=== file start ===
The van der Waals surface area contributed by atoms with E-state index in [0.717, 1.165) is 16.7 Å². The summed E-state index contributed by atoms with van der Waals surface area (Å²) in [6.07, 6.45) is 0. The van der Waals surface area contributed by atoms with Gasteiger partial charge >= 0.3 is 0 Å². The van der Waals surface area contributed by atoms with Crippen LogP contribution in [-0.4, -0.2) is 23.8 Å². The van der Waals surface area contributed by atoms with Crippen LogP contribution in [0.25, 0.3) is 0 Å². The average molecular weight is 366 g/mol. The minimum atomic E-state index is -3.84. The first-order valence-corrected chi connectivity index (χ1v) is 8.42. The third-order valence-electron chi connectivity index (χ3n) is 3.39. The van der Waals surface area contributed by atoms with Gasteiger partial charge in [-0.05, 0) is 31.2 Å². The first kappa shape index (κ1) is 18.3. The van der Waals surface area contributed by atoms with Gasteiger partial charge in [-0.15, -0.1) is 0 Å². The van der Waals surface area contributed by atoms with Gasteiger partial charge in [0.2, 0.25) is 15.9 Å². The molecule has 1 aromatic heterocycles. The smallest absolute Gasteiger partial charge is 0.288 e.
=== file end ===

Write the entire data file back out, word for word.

The van der Waals surface area contributed by atoms with E-state index in [0.717, 1.165) is 16.7 Å². The summed E-state index contributed by atoms with van der Waals surface area (Å²) in [6.07, 6.45) is 0. The van der Waals surface area contributed by atoms with Gasteiger partial charge >= 0.3 is 0 Å². The van der Waals surface area contributed by atoms with Crippen LogP contribution in [-0.4, -0.2) is 23.8 Å². The van der Waals surface area contributed by atoms with Crippen LogP contribution in [0.25, 0.3) is 0 Å². The average molecular weight is 366 g/mol. The minimum atomic E-state index is -3.84. The first-order valence-corrected chi connectivity index (χ1v) is 8.42. The third-order valence-electron chi connectivity index (χ3n) is 3.39. The van der Waals surface area contributed by atoms with Gasteiger partial charge in [-0.05, 0) is 31.2 Å². The first kappa shape index (κ1) is 18.3. The van der Waals surface area contributed by atoms with Gasteiger partial charge in [-0.15, -0.1) is 0 Å². The van der Waals surface area contributed by atoms with Gasteiger partial charge in [0.2, 0.25) is 15.9 Å². The molecule has 1 aromatic heterocycles. The smallest absolute Gasteiger partial charge is 0.288 e.